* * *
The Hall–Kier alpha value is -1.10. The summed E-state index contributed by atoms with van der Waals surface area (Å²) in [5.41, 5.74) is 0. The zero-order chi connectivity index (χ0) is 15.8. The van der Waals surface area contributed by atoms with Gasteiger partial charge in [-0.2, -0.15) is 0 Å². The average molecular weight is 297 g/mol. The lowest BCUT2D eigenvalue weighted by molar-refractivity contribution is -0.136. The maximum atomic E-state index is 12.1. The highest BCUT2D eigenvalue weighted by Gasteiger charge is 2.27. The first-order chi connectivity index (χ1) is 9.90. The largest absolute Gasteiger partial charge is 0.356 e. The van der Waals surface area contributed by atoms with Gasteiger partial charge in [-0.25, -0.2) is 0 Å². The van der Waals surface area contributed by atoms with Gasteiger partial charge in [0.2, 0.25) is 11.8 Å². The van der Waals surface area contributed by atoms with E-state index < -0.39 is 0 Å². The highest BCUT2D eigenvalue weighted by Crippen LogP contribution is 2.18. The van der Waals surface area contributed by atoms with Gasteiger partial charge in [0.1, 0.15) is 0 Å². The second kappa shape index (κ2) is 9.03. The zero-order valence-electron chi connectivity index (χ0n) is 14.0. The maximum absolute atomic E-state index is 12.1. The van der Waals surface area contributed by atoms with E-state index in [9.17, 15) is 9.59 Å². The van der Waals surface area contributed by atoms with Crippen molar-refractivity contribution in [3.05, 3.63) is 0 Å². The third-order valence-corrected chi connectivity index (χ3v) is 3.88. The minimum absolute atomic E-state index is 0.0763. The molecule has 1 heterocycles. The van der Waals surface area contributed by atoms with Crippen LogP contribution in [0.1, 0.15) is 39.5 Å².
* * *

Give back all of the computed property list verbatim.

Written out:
The Hall–Kier alpha value is -1.10. The summed E-state index contributed by atoms with van der Waals surface area (Å²) in [5.41, 5.74) is 0. The zero-order chi connectivity index (χ0) is 15.8. The van der Waals surface area contributed by atoms with Gasteiger partial charge in [-0.2, -0.15) is 0 Å². The average molecular weight is 297 g/mol. The lowest BCUT2D eigenvalue weighted by molar-refractivity contribution is -0.136. The maximum atomic E-state index is 12.1. The highest BCUT2D eigenvalue weighted by Gasteiger charge is 2.27. The first-order chi connectivity index (χ1) is 9.90. The largest absolute Gasteiger partial charge is 0.356 e. The van der Waals surface area contributed by atoms with Gasteiger partial charge in [-0.25, -0.2) is 0 Å². The van der Waals surface area contributed by atoms with Gasteiger partial charge in [0.2, 0.25) is 11.8 Å². The van der Waals surface area contributed by atoms with E-state index < -0.39 is 0 Å². The highest BCUT2D eigenvalue weighted by Crippen LogP contribution is 2.18. The van der Waals surface area contributed by atoms with Gasteiger partial charge in [0.1, 0.15) is 0 Å². The second kappa shape index (κ2) is 9.03. The zero-order valence-electron chi connectivity index (χ0n) is 14.0. The maximum absolute atomic E-state index is 12.1. The van der Waals surface area contributed by atoms with E-state index in [9.17, 15) is 9.59 Å². The van der Waals surface area contributed by atoms with Crippen molar-refractivity contribution in [3.05, 3.63) is 0 Å². The third-order valence-corrected chi connectivity index (χ3v) is 3.88. The minimum absolute atomic E-state index is 0.0763. The molecule has 1 heterocycles. The van der Waals surface area contributed by atoms with Crippen LogP contribution in [0.1, 0.15) is 39.5 Å².